Missing Pieces is a weekly 1 hour Public Service Announcement brought to you by www.LFGRC.org

Missing Pieces comes to you in the form of a radio show / PSA
as well as a resource / archive located at www.MissingPieces.info
that is produced and maintained by

All production efforts, services and web space are donated by
the above entity on a voluntary basis.

Site Meter

Original Article As It Appeared In BBC News:
Courtesy of BBC News

There are 100,000 missing people in the United States alone and at least 6,000 unidentified bodies. With the authorities struggling to solve so many cases, thousands of volunteers are using the internet to try to match the missing with the unidentified. Internet sleuth Todd Mathews reports.

It all started for me with the "Tent Girl", so called because her body was found wrapped up in a canvas tent bag. I heard about the case when I first met my future wife Lori at school.

She had come to Tennessee from Kentucky and told me how her father Wilbur had found a murdered girl in a field near Georgetown in the 1960s.

Her name, Tent Girl struck my soul. It was as if it were almost familiar. As Lori and her family became part of my own family, so did the Tent Girl. Two of my siblings died of natural causes as infants early in my life. She was no different to them in my mind.

I had a place to visit my siblings, but Tent Girl didn't have any family. So she became part of my own family. And I became determined to find out who she was.


I went to her grave many miles away in Kentucky. I visited newspapers in the area to look through hard-copy archives, searching both for stories about the Tent Girl, as well as any accounts detailing a missing person that matched her description.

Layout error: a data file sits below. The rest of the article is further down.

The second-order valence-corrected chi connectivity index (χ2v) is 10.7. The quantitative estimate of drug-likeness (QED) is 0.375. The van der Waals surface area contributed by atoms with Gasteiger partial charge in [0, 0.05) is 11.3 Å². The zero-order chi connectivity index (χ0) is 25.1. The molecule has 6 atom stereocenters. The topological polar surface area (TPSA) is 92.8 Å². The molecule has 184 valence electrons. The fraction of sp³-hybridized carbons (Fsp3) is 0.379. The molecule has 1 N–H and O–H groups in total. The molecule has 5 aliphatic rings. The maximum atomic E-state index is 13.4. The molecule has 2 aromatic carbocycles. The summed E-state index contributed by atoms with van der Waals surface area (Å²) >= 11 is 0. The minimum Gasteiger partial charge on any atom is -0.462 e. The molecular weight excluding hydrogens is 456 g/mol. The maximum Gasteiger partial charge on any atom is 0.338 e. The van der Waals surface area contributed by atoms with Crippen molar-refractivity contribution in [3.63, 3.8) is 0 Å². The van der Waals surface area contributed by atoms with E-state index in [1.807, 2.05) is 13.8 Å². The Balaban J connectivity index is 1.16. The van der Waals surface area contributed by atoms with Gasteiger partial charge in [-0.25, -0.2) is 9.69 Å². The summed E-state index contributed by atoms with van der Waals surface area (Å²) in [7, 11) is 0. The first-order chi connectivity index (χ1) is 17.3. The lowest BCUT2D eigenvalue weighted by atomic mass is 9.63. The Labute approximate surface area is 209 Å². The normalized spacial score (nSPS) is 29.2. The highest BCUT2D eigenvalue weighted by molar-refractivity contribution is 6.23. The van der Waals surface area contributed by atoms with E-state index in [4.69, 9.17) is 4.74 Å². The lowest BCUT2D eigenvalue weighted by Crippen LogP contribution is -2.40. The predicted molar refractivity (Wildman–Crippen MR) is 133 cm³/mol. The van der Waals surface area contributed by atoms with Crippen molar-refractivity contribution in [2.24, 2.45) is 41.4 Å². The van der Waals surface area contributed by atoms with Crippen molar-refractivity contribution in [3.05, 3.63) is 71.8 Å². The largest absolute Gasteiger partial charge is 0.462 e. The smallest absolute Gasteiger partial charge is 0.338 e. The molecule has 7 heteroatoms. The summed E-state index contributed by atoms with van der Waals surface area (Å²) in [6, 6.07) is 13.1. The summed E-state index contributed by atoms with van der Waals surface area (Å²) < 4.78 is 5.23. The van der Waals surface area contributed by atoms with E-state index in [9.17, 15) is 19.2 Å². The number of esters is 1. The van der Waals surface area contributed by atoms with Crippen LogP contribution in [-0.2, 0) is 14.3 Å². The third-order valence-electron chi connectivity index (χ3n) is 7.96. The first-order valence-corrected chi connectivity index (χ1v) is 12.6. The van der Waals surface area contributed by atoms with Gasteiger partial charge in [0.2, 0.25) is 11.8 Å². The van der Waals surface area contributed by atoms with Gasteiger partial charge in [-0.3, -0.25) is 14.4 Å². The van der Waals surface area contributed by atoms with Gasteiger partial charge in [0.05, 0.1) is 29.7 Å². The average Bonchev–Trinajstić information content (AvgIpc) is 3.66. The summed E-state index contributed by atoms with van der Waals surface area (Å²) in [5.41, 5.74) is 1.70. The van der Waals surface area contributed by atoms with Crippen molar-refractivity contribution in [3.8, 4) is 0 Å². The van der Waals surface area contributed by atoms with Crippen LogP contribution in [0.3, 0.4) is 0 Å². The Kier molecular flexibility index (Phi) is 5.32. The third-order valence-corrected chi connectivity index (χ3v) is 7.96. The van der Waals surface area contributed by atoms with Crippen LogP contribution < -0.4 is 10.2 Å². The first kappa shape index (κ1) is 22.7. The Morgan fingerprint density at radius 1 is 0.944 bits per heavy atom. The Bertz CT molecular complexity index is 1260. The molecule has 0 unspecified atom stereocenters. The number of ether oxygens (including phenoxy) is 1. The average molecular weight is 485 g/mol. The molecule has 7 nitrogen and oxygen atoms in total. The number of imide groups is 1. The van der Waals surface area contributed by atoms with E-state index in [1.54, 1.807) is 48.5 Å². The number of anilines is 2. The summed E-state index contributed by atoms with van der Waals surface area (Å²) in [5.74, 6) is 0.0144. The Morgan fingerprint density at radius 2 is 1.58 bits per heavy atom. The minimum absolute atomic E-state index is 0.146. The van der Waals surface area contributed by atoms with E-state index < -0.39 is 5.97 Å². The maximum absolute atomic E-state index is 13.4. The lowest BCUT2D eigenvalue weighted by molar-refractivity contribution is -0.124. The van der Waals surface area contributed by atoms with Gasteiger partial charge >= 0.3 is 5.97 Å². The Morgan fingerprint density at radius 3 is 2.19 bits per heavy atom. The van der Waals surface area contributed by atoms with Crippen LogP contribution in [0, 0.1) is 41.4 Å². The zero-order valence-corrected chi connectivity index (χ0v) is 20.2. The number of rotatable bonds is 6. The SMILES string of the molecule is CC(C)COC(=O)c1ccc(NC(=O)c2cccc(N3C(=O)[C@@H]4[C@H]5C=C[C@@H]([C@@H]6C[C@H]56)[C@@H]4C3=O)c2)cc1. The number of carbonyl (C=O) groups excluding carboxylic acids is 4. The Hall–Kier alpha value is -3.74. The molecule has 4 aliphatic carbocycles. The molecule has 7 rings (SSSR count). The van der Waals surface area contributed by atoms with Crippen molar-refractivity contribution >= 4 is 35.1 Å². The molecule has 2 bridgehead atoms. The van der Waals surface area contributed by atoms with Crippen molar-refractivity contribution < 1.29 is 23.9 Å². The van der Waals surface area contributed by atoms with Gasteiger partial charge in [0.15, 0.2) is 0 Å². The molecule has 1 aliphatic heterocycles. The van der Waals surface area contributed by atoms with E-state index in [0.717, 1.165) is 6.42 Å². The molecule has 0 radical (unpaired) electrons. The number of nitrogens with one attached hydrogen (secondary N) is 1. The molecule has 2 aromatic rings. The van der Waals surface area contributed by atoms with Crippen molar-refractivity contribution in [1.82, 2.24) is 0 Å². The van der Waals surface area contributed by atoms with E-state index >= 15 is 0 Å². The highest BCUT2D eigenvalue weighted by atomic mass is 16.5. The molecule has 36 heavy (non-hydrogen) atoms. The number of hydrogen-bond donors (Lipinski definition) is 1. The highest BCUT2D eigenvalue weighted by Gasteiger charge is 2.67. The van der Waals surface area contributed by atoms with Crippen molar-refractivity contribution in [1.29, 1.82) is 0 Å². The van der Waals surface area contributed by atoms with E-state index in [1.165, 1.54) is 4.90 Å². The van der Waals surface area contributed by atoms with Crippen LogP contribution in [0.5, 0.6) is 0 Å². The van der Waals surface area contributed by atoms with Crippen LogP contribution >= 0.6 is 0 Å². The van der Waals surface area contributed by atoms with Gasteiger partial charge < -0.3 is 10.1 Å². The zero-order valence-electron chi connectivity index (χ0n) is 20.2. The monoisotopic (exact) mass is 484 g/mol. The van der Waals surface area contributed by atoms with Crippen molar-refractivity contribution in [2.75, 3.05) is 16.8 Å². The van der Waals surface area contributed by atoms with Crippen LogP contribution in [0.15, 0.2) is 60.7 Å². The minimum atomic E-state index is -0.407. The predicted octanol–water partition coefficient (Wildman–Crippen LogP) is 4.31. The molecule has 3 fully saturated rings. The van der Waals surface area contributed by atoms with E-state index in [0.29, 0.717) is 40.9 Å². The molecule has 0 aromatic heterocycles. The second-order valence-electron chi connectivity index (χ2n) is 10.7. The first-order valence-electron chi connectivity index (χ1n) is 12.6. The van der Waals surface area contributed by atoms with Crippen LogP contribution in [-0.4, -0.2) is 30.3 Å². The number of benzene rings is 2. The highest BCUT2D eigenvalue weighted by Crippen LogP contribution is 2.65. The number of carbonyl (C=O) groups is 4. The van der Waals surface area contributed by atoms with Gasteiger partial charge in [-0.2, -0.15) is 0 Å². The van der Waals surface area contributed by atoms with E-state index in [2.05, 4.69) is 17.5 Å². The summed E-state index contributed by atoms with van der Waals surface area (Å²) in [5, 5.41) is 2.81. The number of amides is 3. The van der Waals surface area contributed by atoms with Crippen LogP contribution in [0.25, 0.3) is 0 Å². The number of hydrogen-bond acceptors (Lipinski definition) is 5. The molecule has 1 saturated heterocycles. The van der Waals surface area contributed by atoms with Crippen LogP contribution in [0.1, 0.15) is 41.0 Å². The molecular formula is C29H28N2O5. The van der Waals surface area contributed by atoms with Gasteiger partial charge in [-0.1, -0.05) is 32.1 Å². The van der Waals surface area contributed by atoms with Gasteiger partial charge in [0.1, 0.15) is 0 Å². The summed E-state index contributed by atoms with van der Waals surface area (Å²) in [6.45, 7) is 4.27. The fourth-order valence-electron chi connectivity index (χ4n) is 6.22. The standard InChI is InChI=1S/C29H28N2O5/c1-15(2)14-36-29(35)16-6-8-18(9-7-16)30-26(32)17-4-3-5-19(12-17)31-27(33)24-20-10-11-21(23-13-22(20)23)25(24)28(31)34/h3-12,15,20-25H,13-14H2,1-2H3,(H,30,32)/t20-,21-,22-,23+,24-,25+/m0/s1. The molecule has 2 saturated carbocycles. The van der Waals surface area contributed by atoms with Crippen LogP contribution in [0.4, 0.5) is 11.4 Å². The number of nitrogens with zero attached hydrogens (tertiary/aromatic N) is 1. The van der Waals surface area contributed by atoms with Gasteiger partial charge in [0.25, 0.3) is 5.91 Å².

For 10 years that is how I conducted the search. I spoke to investigators and journalists by phone or in person, looking for any shred of data. I felt so close yet so far, as if the information was just outside my field of view.

As I worked, I also learned many things about how to search for information.

When the internet arrived, the main thing it changed was communication. In the early days the vast online resources available today did not exist. But I could do my searches by e-mail, and information about how to contact government and media offices was easier to find.

Research was much easier, more affordable and realistic. Distance was no longer an obstacle.

But perhaps more important was that it ended the isolation of individual investigators. Once the World Wide Web connected the planet, a natural gathering took place. I found other like-minded people doing the same kind of work.


The internet gave us an opportunity to gather and share information, to work on a common cause. We could cross the globe in seconds with a click of a computer mouse.

Yahoo-based Cold Cases group was one of the first of these such "virtual" gathering places and out of it grew organizations such as the Doe Network, so called because John or Jane Doe is the name used by the FBI for the unidentified.

Over the past decade, an increasing number of websites devoted to particular cases of missing persons have been created. One of the first was my own for the Tent Girl.

There were more people coming online daily with missing pieces in their lives. Message boards intended for other uses were being used to post about missing persons and lost loved ones.

It was a night like a thousand nights before, when I found what I was looking for at last. I had found a posting by a woman looking for her sister last seen in Lexington, Kentucky. I read on.